Nowadays, the world moves on wheels. In 50 years’ time, important changes have taken place in the road infrastructure of Aruba. Dust roads have become asphalted, new roads were built, and roundabouts have appeared on major intersections. Currently, the road network covers close to a thousand kilometers of road. Unfortunately, the number of cars has also increased dramatically. Between 1991 and 2010, the number of cars owned by households more than doubled, surpassing the growth of the population. In 2010, each household owned 1.28 cars.
The motorization rate or the number of passenger cars per a thousand inhabitants is an indicator that is frequently used to denote economic development. In Aruba, in 2010, there were close to 500 passenger cars registered at the Tax Collectors’ Office per a thousand inhabitants or close to one passenger car for every two inhabitants of Aruba. More recently, in 2014, there were 545 registered passenger cars per a thousand inhabitants, thus an eleven percent increase in a four-year period. Comparing the motorization rate of Aruba to that of other countries, we see that the motorization rate of Aruba is very similar to that in high income countries, but much higher than that in Latin American and Caribbean countries.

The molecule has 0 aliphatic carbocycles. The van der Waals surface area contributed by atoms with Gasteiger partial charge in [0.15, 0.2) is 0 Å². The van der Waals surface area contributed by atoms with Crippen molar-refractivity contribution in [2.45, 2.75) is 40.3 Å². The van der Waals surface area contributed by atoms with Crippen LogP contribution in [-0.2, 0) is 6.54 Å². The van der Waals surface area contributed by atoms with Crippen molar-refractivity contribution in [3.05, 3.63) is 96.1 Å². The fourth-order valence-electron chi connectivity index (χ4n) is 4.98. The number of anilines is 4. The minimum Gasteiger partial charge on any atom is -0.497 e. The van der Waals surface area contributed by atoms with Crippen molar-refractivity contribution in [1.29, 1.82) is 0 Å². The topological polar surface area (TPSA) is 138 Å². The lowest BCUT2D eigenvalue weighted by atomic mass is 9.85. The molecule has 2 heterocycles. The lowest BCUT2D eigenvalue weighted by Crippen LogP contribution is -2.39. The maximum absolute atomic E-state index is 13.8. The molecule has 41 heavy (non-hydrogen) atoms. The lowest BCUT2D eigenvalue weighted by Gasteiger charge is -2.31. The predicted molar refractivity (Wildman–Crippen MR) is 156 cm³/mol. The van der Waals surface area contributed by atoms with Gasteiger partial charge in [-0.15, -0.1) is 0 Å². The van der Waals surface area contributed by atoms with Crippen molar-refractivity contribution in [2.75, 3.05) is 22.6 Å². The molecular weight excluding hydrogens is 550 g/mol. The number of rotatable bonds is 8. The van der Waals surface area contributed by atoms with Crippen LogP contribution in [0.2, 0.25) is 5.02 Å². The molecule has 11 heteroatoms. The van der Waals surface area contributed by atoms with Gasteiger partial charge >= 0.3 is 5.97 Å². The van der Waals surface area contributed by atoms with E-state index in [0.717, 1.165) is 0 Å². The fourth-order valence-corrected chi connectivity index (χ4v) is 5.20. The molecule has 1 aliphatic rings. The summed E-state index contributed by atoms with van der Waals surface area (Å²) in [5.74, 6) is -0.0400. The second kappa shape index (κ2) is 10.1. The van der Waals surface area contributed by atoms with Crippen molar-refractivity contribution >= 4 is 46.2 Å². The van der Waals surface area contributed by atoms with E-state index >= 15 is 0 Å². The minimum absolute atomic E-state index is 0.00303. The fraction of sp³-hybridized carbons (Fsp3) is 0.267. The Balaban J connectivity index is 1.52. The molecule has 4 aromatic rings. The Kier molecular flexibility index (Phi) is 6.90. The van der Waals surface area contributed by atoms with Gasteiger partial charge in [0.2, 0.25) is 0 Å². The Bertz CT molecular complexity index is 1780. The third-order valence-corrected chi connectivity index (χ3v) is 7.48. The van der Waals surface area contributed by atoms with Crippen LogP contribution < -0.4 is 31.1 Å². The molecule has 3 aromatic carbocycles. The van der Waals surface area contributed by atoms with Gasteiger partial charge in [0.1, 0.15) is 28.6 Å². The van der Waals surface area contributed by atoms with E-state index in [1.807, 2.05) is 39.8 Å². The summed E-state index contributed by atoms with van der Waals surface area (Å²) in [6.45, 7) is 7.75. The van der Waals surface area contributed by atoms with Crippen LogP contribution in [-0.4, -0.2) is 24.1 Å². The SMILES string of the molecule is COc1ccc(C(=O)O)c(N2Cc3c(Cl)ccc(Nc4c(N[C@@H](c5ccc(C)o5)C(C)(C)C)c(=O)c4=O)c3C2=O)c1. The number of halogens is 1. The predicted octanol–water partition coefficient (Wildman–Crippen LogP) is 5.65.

In addition to privately owned cars, company cars, cars owned by the government, rental cars, trucks, busses, and motorcycles also contribute to the daily traffic encountered on the road. If in 2010, all cars would have been jammed together, bumper to bumper, it would have covered a length of nearly 250 km, or a quarter of the total length of the road infrastructure on Aruba. In 2014, cars would have covered nearly 300 km of road.
Traffic congestion is not only related to the number of cars that are on the island. It is mainly attributed to the fact that in a relatively short period of time, early in the morning, at noon or in the late afternoon, there are a large number of cars on the road. This convergence of cars is related to traffic between home, school and work. Schools are concentrated in the center of Oranjestad, where each morning and noon, roads become cluttered. In the afternoon, employees returning home after work account for the excess of cars on the road.